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Forum—ARS Water Research: From the Headwaters to the Deltas

“We all live downstream.”

It’s a slogan used by cities, states, nonprofit organizations, and a whole host of other groups—even an eco-friendly troupe of musicians called the “Banana Slug String Band.” Here at the USDA Agricultural Research Service, it’s one of the principles guiding our research on how to protect and conserve natural resources, whether they’re downstream, upstream, or right outside the window.

Since water bodies are so varied—lowland ponds, the Great Lakes, highland streams, agricultural ditches, freshwater rivers, saltwater marshes—we use a range of approaches in our work. Some of it is conducted as part of the ARS Conservation Effects Assessment Project (CEAP) Watershed Assessment Study, which involves more than 60 ARS scientists, plus additional technical support staff, working in 14 benchmark watersheds at 12 ARS locations. Our research provides additional scientific bases for the CEAP National Assessment being led by USDA’s Natural Resources Conservation Service (NRCS). Findings from these investigations have been implemented in watersheds in key agro-ecological regions around the nation.

We want our assessments to provide the American people with a better understanding of the role agricultural conservation practices and programs play in achieving the nation’s environmental objectives—clean air and water, healthy soils, and functioning habitat for wildlife. We also need to have a better understanding of conservation measures that can be used to improve future programs and practices.

Three of our experimental watersheds are in Mississippi. They are all part of the larger Yazoo River Basin, which in turn, is part of the Mississippi River Basin. Studies in these three watersheds help us design management strategies that mitigate runoff of agricultural pollutants from crop fields into the nearest stream or drainage ditch and ultimately into the Mississippi River and the Gulf of Mexico.

A story in this issue of the magazine discusses ARS research along Mississippi’s Coldwater River, a tributary of the silty Yazoo River (see "Delta Backwaters Can Capture Field Runoff Pollutants" story in this issue). ARS scientists there are investigating ways of using existing features of the delta landscape to help mitigate pollutant runoff from farm fields. This approach could help farmers reduce levels of nutrients that support hypoxia (low oxygen) in the Gulf of Mexico without sacrificing valuable farmland for riparian buffers or other controls.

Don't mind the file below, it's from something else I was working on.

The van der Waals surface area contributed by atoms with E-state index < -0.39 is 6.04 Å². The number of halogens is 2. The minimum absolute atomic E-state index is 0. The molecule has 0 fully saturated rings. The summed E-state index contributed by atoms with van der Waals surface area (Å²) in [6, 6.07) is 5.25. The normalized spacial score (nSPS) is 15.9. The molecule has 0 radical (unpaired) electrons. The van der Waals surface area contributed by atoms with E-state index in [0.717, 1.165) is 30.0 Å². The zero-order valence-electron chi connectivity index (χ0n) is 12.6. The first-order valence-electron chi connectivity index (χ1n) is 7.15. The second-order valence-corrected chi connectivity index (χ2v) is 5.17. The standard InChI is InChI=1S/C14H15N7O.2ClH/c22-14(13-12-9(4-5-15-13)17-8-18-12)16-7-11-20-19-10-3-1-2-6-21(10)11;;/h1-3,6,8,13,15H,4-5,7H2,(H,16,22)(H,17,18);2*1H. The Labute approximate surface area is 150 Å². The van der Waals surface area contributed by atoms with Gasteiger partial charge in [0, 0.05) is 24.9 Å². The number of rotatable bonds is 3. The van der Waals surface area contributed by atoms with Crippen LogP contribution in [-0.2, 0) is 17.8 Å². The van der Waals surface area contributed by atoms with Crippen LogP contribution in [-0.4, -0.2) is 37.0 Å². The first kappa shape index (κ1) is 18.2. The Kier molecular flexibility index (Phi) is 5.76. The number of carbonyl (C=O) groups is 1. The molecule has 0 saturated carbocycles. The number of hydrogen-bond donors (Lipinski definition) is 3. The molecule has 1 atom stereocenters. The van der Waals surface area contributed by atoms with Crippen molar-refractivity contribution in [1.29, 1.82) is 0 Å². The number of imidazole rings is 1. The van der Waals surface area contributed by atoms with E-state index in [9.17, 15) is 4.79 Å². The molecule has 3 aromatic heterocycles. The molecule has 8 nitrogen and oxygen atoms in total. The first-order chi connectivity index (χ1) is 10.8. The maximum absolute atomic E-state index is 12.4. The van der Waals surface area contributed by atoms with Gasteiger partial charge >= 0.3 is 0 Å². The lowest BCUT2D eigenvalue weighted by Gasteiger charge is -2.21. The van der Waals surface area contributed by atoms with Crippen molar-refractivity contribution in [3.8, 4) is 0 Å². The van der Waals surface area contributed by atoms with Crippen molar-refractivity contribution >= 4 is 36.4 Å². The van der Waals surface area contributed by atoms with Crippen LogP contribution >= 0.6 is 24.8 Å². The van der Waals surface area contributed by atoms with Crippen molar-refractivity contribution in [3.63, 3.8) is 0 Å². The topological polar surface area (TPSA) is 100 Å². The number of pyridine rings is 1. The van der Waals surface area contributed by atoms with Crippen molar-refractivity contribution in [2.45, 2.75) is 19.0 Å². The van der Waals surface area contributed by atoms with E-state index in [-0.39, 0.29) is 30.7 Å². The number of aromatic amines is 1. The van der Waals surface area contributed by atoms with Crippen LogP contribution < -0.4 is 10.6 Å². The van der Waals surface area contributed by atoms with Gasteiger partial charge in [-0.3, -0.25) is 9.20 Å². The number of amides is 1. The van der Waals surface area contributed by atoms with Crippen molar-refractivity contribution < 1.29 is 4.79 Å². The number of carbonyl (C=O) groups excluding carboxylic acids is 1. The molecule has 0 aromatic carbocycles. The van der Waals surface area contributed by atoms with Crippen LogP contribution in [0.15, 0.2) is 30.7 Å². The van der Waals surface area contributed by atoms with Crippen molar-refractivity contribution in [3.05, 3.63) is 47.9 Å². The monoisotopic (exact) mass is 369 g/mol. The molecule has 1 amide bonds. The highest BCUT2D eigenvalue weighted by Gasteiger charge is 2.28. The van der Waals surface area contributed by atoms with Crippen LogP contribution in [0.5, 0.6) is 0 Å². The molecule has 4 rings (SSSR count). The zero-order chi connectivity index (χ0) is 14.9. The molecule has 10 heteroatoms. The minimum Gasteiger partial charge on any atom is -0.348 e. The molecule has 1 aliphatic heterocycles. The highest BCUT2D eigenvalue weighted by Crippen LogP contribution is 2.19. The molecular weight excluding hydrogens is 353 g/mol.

Because of findings by ARS scientists, the Coldwater basin is now part of the Mississippi River Basin Healthy Watersheds Initiative. This effort, led by NRCS, supports working with producers and landowners to implement voluntary conservation practices that improve water quality, restore wetlands, enhance wildlife habitat, and sustain agricultural profitability in the Mississippi River Basin.

Additionally, the Lower Mississippi River Basin, where this research was conducted, is one of 18 nationwide locations in the USDA Long-Term Agro-ecosystem Research network. This network addresses large-scale, multi-year research; environmental management testing; and technology transfer related to the nation’s agricultural ecosystems in an assortment of environments—western rangelands, midwestern prairies, the humid Southeast, the temperate Mid-Atlantic—all of which face specific regional issues and challenges linked to agricultural production.

The Mississippi is the longest river in the United States, but we also work on a smaller scale. One prime example of this is found in the sidebar on page 5. It explains that even events that can be detrimental—like flooding—can be good in small doses, when used responsibly.

Water-quality research? We’ve got hip-waders, nets, maps, boats, Global Positioning System technology, sampling equipment, sediment tracers, and a lot of other paraphernalia—and we’re not afraid to use them.

Mark Walbridge
ARS National Program Leader
Water Availability and Watershed Management
Beltsville, Maryland

"Forum" was published in the September 2014 issue of Agricultural Research magazine.


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